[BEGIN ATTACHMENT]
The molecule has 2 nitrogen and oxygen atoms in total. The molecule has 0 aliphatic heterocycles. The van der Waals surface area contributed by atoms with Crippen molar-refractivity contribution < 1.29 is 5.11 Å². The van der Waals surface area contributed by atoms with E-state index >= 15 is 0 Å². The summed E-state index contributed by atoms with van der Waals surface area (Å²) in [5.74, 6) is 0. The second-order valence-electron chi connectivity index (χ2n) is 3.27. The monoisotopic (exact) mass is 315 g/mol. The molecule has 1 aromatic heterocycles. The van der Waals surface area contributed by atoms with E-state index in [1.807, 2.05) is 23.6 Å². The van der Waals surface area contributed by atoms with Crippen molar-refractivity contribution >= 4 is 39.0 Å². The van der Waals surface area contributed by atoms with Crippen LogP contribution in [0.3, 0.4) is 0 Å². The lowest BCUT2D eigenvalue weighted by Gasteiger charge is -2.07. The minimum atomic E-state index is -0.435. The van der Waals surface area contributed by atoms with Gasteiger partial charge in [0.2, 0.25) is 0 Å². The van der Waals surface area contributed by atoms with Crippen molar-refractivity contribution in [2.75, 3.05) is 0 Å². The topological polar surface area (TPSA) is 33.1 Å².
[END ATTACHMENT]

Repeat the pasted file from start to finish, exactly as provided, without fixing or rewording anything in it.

The molecule has 2 nitrogen and oxygen atoms in total. The molecule has 0 aliphatic heterocycles. The van der Waals surface area contributed by atoms with Crippen molar-refractivity contribution < 1.29 is 5.11 Å². The van der Waals surface area contributed by atoms with E-state index >= 15 is 0 Å². The summed E-state index contributed by atoms with van der Waals surface area (Å²) in [5.74, 6) is 0. The second-order valence-electron chi connectivity index (χ2n) is 3.27. The monoisotopic (exact) mass is 315 g/mol. The molecule has 1 aromatic heterocycles. The van der Waals surface area contributed by atoms with E-state index in [1.807, 2.05) is 23.6 Å². The van der Waals surface area contributed by atoms with Crippen molar-refractivity contribution >= 4 is 39.0 Å². The van der Waals surface area contributed by atoms with Crippen LogP contribution in [0.3, 0.4) is 0 Å². The lowest BCUT2D eigenvalue weighted by Gasteiger charge is -2.07. The minimum atomic E-state index is -0.435. The van der Waals surface area contributed by atoms with Gasteiger partial charge in [0.2, 0.25) is 0 Å². The van der Waals surface area contributed by atoms with Crippen molar-refractivity contribution in [2.75, 3.05) is 0 Å². The topological polar surface area (TPSA) is 33.1 Å².